Academics & Faculty

UCLA Researchers Will Lead $11-Million, Five-Year Study of Particulate Air Pollution in South Coast Air Basin


Researchers from the UCLA Institute of the Environment and the Schoolof Public Health have received $11.2 million in state and federal grantsto create a multi-university center for studying air pollution caused bytiny particulate matter in the Los Angeles area.

The Southern California Center for Airborne Particulate Matter willbetter determine the sources of particulate pollution, probe the chemicalnature of particles and investigate the health effects of breathing particulates.Particles are microscopic dust created by combustion of fuels, erosionfrom automobile tires, industrial releases, natural phenomena such as firesand wind, and many other means.

Funded by an $8.7-million grant from the U.S. Environmental ProtectionAgency and a $2.5-million grant from the California Air Resources Board,the center will take part in a national effort to better define and understandair pollution caused by particulate matter.

"This study will not only have major implications for the SouthCoast Air Basin, but for air-pollution policy on the national and internationallevel as well," said center director John Froines, a UCLA School ofPublic Health toxicologist who heads the 30-person research effort. "Thisregion has one of the best collections of air-pollution scientists in thecountry and this is the first time we have all collaborated together ona project of this magnitude."

U.S. Senator Barbara Boxer (D-Calif.), who strongly supported UCLA'sapplication for EPA funding, said, "This is great news for UCLA andfor Southern California. Particulate air pollution is hazardous to thehealth of everyone in the Los Angeles air basin, especially children. WithEPA's assistance, the Southern California Center for Airborne ParticulateMatter will enhance our ability to understand particulate pollution andprotect public health."

Particulate matter is one of the worst air-pollution problems in thefour-county South Coast Air Basin. Research has shown that breathing thetiny particles can increase asthma attacks and cause childhood respiratoryproblems. Particulate pollution is blamed for the premature deaths of thousandsof Americans every year.

In addition to involving 16 researchers at UCLA, the study will includeresearchers from the University of Southern California; the Universityof California, Riverside; the University of California, Irvine; the CaliforniaInstitute of Technology; and Rancho Los Amigos Medical Center.

A key component will be construction of a transportable exposure facilityto study how exposure to different types of particulate pollution affectsthe public health. The one-of-a-kind "concentrator" will allowresearchers to conduct exposure studies using samples of particulates actuallycollected from the region's air, rather than created in a laboratory.

The concentrator, supported by the California Air Resources Board grant,will be the only one in the world capable of isolating ultrafine and coarseparticulate matter. The equipment will be built through a collaborationof scientists and engineers at UCLA and USC.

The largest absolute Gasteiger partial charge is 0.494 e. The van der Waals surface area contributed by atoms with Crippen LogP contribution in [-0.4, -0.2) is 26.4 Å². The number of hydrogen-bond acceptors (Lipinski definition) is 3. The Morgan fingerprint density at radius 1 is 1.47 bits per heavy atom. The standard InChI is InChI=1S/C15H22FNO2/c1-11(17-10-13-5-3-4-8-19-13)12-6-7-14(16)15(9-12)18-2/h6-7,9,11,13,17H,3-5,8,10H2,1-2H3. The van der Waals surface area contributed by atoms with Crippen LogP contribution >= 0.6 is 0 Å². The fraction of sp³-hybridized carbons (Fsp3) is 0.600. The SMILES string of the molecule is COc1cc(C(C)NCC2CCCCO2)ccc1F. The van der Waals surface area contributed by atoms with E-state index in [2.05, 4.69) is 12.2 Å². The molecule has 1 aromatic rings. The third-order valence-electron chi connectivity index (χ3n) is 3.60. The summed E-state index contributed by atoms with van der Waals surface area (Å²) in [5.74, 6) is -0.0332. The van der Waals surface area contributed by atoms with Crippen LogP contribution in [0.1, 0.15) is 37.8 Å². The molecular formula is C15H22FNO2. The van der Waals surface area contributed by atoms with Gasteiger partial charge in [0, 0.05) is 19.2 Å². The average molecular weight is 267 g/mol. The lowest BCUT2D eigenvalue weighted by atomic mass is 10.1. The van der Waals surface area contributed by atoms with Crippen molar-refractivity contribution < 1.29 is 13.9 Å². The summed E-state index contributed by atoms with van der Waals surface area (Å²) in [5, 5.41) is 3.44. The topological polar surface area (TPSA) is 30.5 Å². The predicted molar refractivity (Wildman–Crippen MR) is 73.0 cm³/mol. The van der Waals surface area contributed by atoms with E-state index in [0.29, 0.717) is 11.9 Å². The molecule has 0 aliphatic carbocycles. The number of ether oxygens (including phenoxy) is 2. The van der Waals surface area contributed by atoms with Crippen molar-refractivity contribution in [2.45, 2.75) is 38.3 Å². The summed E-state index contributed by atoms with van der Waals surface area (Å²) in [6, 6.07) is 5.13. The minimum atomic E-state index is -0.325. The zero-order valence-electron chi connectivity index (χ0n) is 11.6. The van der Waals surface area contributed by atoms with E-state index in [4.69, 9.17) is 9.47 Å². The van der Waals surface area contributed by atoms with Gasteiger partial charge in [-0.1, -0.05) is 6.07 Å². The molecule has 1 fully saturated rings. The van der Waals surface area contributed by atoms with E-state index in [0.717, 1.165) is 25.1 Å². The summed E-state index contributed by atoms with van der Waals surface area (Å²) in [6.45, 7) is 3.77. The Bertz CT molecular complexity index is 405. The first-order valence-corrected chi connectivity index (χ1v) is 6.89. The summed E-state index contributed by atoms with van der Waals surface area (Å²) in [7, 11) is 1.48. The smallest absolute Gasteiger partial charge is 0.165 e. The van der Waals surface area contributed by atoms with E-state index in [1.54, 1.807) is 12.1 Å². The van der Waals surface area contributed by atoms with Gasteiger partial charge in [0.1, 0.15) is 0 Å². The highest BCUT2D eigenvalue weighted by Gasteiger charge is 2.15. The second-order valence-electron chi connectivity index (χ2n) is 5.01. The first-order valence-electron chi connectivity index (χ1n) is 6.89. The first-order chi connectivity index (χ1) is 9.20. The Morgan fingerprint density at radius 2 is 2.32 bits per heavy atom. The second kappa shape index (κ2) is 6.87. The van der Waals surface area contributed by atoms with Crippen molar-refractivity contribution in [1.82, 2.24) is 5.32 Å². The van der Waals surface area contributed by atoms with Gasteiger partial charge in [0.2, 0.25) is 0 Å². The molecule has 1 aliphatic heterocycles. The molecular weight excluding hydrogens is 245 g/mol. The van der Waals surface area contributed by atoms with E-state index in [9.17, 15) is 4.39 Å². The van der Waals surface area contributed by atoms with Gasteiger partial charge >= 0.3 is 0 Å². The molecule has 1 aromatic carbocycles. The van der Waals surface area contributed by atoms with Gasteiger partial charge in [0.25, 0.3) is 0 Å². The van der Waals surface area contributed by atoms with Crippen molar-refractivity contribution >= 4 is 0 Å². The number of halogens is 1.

"This equipment will allow us to investigate the health effectsof particulates using a realistic sample of the air people breathe in theLos Angeles region, which has a broad array of chemical contaminants,"Froines said.

Particulates in the South Coast Air Basin include organic compoundsfrom fuel combustion, heavy metals created by erosion and materials calledbioaerosols such as pollen and fungi. By applying the new tools, researchershope to learn something about the relative health hazards posed by thedifferent pollutants.

"We know that particulate air pollution causes health problems,"Froines said. "But we don't know much about the relative health risksposed by the different chemical components that make up particulate pollution.This center will seek to examine that issue."

The particulate project will be done in association with the Universityof Southern California's Children's Health Study, which is following 3,600schoolchildren in 12 local communities to study the chronic health effectscaused by air pollution. Preliminary results from that study suggest arelationship between particulate pollution and chronic respiratory problems.

In addition to the UCLA School of Public Health, the particulate researchcenter includes UCLA faculty members from the College of Letters and Science,the School of Medicine and the School of Engineering and Applied Science.The UCLA Institute of the Environment brings together faculty and professionalsfrom diverse disciplines to organize and direct multidisciplinary research,teaching and community outreach focused on complex environmental issuesat the local, national and international levels.

The Southern California Center for Airborne Particulate Matter is oneof five particulate research centers awarded grants as part of an EPA effortto learn more about the health problems caused by exposure to particlepollution.

Other institutions receiving EPA grants are the University of Rochester,the University of Washington, New York University School of Medicine andthe Harvard School of Public Health.



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